What you should know
- A nephrectomy (ne-FREK-to-me) is surgery to remove all or part of your kidney. The kidneys are two bean-shaped organs found under the ribs on each side of the upper abdomen. The kidneys remove wastes and other unwanted chemicals from the body. These wastes are flushed from the body in the form of urine. Above each kidney is an adrenal gland, which is an organ that makes hormones. Hormones are special substances that control some functions of your body. These adrenal glands may also be removed during nephrectomy.
- You may need a nephrectomy when your kidney is damaged. This may be caused by clogged blood vessels, kidney stones, infection, or kidney cancer. These conditions decrease your kidney's ability to control blood pressure and to completely remove harmful wastes from your body. With nephrectomy, your kidney problem may be treated and further damage to your remaining kidney prevented. Your signs and symptoms may decrease and you may resume your usual activities.
You have the right to help plan your care. Learn about your health condition and how it may be treated. Discuss treatment options with your caregivers to decide what care you want to receive. You always have the right to refuse treatment.
- There are always risks with surgery, such as infection or bleeding too much. You may have trouble breathing or get blood clots. Nerves, blood vessels, muscles, and intestines may be damaged. Even after a successful surgery, the remaining kidney may not be able to function as well as before. If you have kidney cancer, some cancer cells may have already spread to other parts of your body.
- If left untreated, your kidney problem may get worse. If you have kidney cancer, the cancer cells may spread to other areas of your body. These may cause fever, weight loss, weakness, high blood pressure, and decreased amounts of red blood cells. This may affect its ability to completely remove harmful wastes from your body. Too much of these harmful wastes may cause dizziness, headache, seizures, confusion, or fainting. These conditions may cause death, if not diagnosed and treated as soon as possible. Call your caregiver if you are worried or have questions about your condition, treatment, or care.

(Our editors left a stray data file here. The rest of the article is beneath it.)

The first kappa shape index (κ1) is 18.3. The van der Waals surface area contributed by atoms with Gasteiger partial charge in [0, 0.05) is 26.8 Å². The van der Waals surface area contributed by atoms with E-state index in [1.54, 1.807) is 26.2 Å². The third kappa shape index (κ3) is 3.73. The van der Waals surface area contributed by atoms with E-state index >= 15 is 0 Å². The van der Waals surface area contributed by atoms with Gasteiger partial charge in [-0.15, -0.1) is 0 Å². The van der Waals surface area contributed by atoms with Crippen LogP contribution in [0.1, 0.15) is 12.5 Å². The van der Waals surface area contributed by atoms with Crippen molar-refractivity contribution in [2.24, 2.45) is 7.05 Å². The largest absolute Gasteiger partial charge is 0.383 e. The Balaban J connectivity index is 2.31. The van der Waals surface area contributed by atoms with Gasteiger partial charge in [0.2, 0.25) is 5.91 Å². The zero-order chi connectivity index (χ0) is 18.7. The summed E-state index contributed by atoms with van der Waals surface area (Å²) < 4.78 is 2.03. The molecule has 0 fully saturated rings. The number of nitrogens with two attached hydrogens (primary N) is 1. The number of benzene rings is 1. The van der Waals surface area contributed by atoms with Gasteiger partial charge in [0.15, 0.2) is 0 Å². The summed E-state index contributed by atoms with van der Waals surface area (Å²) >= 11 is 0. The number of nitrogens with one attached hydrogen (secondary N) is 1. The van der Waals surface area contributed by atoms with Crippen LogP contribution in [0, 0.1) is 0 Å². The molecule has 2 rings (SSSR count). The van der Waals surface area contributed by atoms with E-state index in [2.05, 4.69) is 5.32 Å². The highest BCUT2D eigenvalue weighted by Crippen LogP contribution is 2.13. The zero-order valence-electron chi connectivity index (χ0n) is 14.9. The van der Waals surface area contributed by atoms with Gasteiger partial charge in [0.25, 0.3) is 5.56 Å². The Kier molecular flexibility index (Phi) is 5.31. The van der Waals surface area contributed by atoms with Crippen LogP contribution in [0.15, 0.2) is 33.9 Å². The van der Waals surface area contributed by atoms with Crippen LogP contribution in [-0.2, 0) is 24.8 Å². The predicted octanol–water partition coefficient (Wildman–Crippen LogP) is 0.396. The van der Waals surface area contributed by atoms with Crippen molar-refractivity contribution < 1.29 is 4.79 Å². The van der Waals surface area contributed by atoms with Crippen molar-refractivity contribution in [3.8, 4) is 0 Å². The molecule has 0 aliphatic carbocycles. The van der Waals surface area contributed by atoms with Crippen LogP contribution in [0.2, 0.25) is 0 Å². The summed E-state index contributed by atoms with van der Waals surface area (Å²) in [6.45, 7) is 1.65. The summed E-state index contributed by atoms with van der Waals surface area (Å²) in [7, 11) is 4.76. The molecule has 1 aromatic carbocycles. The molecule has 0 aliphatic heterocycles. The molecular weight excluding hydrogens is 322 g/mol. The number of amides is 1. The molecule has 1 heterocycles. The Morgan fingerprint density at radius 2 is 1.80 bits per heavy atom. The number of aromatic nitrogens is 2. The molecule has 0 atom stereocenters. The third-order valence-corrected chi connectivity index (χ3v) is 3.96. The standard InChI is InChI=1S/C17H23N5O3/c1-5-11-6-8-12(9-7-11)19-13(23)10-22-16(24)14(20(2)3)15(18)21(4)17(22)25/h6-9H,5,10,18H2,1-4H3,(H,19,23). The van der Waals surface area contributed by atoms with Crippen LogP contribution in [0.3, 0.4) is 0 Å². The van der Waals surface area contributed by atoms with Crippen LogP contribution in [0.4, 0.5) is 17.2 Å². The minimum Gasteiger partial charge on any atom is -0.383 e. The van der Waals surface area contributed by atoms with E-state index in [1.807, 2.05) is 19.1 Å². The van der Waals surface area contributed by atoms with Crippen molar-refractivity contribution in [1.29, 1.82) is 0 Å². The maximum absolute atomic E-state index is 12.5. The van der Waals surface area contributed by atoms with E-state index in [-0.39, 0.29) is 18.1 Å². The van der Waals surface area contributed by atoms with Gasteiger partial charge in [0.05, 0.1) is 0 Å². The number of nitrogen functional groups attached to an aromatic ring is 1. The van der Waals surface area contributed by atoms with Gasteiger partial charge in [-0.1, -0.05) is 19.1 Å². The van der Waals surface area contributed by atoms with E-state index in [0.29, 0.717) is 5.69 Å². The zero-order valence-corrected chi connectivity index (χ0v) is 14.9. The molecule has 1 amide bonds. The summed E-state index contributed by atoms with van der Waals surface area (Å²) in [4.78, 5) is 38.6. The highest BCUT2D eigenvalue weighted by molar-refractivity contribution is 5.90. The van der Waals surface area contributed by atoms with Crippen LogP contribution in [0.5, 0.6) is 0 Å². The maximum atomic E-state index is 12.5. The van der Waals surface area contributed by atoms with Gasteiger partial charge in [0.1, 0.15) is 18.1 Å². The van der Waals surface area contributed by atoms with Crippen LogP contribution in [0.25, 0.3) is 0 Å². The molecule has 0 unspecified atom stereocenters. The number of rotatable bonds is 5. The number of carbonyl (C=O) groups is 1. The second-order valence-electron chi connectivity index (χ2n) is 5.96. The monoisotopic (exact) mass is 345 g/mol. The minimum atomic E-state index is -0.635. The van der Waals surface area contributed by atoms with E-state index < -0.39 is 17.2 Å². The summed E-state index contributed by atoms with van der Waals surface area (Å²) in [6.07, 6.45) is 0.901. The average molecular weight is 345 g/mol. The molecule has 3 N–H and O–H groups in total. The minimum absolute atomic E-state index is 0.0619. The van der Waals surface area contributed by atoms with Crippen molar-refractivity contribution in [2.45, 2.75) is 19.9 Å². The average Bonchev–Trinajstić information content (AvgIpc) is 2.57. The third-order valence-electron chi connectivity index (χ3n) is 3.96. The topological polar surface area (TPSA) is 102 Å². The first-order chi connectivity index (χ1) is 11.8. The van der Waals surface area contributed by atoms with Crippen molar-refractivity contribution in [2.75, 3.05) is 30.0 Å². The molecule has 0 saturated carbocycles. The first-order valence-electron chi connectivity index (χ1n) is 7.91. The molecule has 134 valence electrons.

The week before your surgery:
- Ask a family member or friend to drive you home after your surgery. Do not drive yourself home.
- Ask your caregiver if you need to stop using aspirin or any other prescribed or over-the-counter medicine before your procedure or surgery.
- Bring your medicine bottles or a list of your medicines when you see your caregiver. Tell your caregiver if you are allergic to any medicine. Tell your caregiver if you use any herbs, food supplements, or over-the-counter medicine.
- You may need a blood transfusion if you lose a large amount of blood during surgery. Some people are worried about getting AIDS, hepatitis, or the West Nile virus from a blood transfusion. The risk of this happening is very low. Blood banks test all donated blood for AIDS, hepatitis, and the West Nile virus. You may be able to donate your own blood before surgery. This is called autologous blood donation. This must be done no later than three days before surgery. You may also ask a family member or friend with the same blood type to donate blood for you. This is called directed blood donation.
- If you have diabetes, ask your caregiver for special instructions about what you may eat and drink before your surgery. If you use medicine to treat diabetes, your caregiver may have special instructions about using it before surgery. You may need to check your blood sugar more often before and after having surgery.
- If you are a woman, tell your caregiver if you know or think you are pregnant.